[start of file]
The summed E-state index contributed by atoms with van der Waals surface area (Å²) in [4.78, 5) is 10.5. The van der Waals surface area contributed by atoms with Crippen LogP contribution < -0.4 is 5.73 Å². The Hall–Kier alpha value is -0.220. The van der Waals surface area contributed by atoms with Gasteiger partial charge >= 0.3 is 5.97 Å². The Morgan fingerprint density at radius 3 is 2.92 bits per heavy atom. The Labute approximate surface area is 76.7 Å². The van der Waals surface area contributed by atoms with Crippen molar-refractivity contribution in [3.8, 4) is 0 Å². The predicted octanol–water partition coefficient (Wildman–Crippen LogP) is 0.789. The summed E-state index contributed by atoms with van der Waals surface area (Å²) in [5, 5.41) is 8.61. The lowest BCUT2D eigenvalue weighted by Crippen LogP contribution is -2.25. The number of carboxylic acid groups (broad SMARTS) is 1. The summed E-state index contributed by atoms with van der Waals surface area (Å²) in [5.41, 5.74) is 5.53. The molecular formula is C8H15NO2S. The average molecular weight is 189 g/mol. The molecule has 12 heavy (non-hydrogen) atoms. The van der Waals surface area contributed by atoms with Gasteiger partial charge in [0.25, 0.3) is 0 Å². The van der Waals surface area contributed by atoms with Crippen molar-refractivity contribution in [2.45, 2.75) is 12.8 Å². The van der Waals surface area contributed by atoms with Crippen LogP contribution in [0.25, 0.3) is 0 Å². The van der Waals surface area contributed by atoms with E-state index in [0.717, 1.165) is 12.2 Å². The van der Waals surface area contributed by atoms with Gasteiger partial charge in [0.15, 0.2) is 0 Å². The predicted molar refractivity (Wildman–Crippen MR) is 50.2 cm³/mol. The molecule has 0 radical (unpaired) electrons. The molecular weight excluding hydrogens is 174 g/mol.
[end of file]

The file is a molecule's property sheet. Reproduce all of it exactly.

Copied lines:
The summed E-state index contributed by atoms with van der Waals surface area (Å²) in [4.78, 5) is 10.5. The van der Waals surface area contributed by atoms with Crippen LogP contribution < -0.4 is 5.73 Å². The Hall–Kier alpha value is -0.220. The van der Waals surface area contributed by atoms with Gasteiger partial charge >= 0.3 is 5.97 Å². The Morgan fingerprint density at radius 3 is 2.92 bits per heavy atom. The Labute approximate surface area is 76.7 Å². The van der Waals surface area contributed by atoms with Crippen molar-refractivity contribution in [3.8, 4) is 0 Å². The predicted octanol–water partition coefficient (Wildman–Crippen LogP) is 0.789. The summed E-state index contributed by atoms with van der Waals surface area (Å²) in [5, 5.41) is 8.61. The lowest BCUT2D eigenvalue weighted by Crippen LogP contribution is -2.25. The number of carboxylic acid groups (broad SMARTS) is 1. The summed E-state index contributed by atoms with van der Waals surface area (Å²) in [5.41, 5.74) is 5.53. The molecular formula is C8H15NO2S. The average molecular weight is 189 g/mol. The molecule has 12 heavy (non-hydrogen) atoms. The van der Waals surface area contributed by atoms with Gasteiger partial charge in [0.25, 0.3) is 0 Å². The van der Waals surface area contributed by atoms with Crippen molar-refractivity contribution in [2.45, 2.75) is 12.8 Å². The van der Waals surface area contributed by atoms with Crippen LogP contribution in [0.25, 0.3) is 0 Å². The van der Waals surface area contributed by atoms with E-state index in [0.717, 1.165) is 12.2 Å². The van der Waals surface area contributed by atoms with Gasteiger partial charge in [0.15, 0.2) is 0 Å². The predicted molar refractivity (Wildman–Crippen MR) is 50.2 cm³/mol. The molecule has 0 radical (unpaired) electrons. The molecular weight excluding hydrogens is 174 g/mol.